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Eternal paradise awaits to those extremely good and selfless.

The Isle of the Blessed, also known as the Fortunate Isles and formerly known as Isles of the Blest is a world featured in Greek Mythology. It first appears in around 700 BCE and ends around 9th Century.

The Isle of the Blessed is based on the location of the same name from Greek Mythology.

HistoryEdit

The Isle of the Blessed is an island in Greek Mythology, and centred in the Underworld. It was originally ruled by either Zeus, Hades or no-one. Technically, there were no rulers since anyone could do whatever they want. Obviously, only good things.

The Fortunate Isles or Isles of the Blessed were semi-legendary islands in the Atlantic Ocean, variously treated as a simple geographical location and as a winterless earthly paradise inhabited by the heroes of Greek mythology. The related idea of Brasil and other islands in Celtic mythology are sometimes conflated with the Greek sense of islands in the western Mediterranean: Sicily, the Aeolian Islands, the Aegadian Islands or other smaller islands of Sicily. Later on the islands were said to lie in the Western Ocean near the encircling River Oceanus; Madeira, Canary Islands, Azores, Cape Verde, Bermuda and Lesser Antilles have sometimes been cited as possible matches.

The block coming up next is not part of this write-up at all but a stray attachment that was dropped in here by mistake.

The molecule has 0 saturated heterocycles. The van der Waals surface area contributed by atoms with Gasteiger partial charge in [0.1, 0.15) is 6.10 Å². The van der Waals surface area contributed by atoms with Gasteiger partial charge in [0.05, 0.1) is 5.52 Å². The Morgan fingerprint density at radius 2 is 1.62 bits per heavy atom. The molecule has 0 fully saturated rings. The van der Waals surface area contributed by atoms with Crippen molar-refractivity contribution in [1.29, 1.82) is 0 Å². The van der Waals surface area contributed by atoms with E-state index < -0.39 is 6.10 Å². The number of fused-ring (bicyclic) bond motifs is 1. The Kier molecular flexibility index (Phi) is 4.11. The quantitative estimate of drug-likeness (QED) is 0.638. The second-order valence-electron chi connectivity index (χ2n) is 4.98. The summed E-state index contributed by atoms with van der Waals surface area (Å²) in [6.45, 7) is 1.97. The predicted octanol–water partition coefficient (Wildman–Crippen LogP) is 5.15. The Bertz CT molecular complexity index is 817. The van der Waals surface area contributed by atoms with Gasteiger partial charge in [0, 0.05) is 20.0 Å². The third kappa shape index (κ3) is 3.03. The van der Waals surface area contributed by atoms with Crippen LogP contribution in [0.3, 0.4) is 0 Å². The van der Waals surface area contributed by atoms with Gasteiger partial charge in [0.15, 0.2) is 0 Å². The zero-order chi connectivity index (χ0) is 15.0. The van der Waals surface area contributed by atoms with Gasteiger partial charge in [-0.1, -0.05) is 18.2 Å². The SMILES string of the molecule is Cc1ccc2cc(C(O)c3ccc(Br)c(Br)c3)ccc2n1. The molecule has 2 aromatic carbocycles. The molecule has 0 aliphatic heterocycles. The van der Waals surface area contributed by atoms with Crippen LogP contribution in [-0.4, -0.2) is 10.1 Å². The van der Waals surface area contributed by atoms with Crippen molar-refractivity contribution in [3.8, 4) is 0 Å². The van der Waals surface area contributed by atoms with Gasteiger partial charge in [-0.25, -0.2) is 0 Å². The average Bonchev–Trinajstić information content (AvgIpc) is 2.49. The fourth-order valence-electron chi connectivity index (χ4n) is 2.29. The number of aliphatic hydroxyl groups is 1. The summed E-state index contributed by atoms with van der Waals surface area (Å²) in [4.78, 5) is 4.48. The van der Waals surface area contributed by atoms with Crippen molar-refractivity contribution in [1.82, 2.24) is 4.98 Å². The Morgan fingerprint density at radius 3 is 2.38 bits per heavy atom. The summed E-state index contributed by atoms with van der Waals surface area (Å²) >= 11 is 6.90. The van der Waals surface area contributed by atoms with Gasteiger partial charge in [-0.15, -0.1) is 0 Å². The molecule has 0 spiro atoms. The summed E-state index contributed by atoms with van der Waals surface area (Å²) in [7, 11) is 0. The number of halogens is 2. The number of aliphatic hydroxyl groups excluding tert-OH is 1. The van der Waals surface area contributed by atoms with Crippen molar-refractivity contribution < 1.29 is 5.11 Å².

According to Greek mythology, the islands were reserved for those who had chosen to be reincarnated thrice, and managed to be judged as especially pure enough to gain entrance to the Elysian Fields all three times. A feature of the fortunate islands is the connection with the god Cronus; the cult of Cronus had spread and connected to Sicily, in particular in the area near Agrigento where it was revered and in some areas associated with the cult of the Phoenician god Baal.

TriviaEdit

On-Screen NotesEdit

  • The Isle of the Blessed was beautiful, that some even compared it to Olympus

AppearancesEdit

ReferencesEdit

  1. "The dead heroes may have been removed from the Alternate Realm and returned to where they belong." Batuhan explained.